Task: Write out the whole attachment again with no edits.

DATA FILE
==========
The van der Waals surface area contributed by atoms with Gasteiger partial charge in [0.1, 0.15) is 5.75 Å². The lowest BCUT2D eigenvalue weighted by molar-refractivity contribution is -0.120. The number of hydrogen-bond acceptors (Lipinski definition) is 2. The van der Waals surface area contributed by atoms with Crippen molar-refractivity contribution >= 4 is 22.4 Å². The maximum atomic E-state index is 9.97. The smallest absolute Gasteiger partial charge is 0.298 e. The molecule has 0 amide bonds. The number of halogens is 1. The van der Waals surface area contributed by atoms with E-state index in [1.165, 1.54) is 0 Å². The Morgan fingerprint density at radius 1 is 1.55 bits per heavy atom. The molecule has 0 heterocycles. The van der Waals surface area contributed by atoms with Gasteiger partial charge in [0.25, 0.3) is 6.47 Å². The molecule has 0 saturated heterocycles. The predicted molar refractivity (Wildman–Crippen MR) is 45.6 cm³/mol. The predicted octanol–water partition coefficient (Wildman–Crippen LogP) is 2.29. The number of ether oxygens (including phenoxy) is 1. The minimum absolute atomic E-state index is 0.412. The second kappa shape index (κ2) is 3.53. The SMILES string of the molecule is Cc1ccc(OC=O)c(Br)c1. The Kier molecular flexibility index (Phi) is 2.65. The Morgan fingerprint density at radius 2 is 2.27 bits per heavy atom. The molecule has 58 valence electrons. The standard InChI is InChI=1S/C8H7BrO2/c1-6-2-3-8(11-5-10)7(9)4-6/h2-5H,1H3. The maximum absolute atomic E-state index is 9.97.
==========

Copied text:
The van der Waals surface area contributed by atoms with Gasteiger partial charge in [0.1, 0.15) is 5.75 Å². The lowest BCUT2D eigenvalue weighted by molar-refractivity contribution is -0.120. The number of hydrogen-bond acceptors (Lipinski definition) is 2. The van der Waals surface area contributed by atoms with Crippen molar-refractivity contribution >= 4 is 22.4 Å². The maximum atomic E-state index is 9.97. The smallest absolute Gasteiger partial charge is 0.298 e. The molecule has 0 amide bonds. The number of halogens is 1. The van der Waals surface area contributed by atoms with E-state index in [1.165, 1.54) is 0 Å². The Morgan fingerprint density at radius 1 is 1.55 bits per heavy atom. The molecule has 0 heterocycles. The van der Waals surface area contributed by atoms with Gasteiger partial charge in [0.25, 0.3) is 6.47 Å². The molecule has 0 saturated heterocycles. The predicted molar refractivity (Wildman–Crippen MR) is 45.6 cm³/mol. The predicted octanol–water partition coefficient (Wildman–Crippen LogP) is 2.29. The number of ether oxygens (including phenoxy) is 1. The minimum absolute atomic E-state index is 0.412. The second kappa shape index (κ2) is 3.53. The SMILES string of the molecule is Cc1ccc(OC=O)c(Br)c1. The Kier molecular flexibility index (Phi) is 2.65. The Morgan fingerprint density at radius 2 is 2.27 bits per heavy atom. The molecule has 58 valence electrons. The standard InChI is InChI=1S/C8H7BrO2/c1-6-2-3-8(11-5-10)7(9)4-6/h2-5H,1H3. The maximum absolute atomic E-state index is 9.97.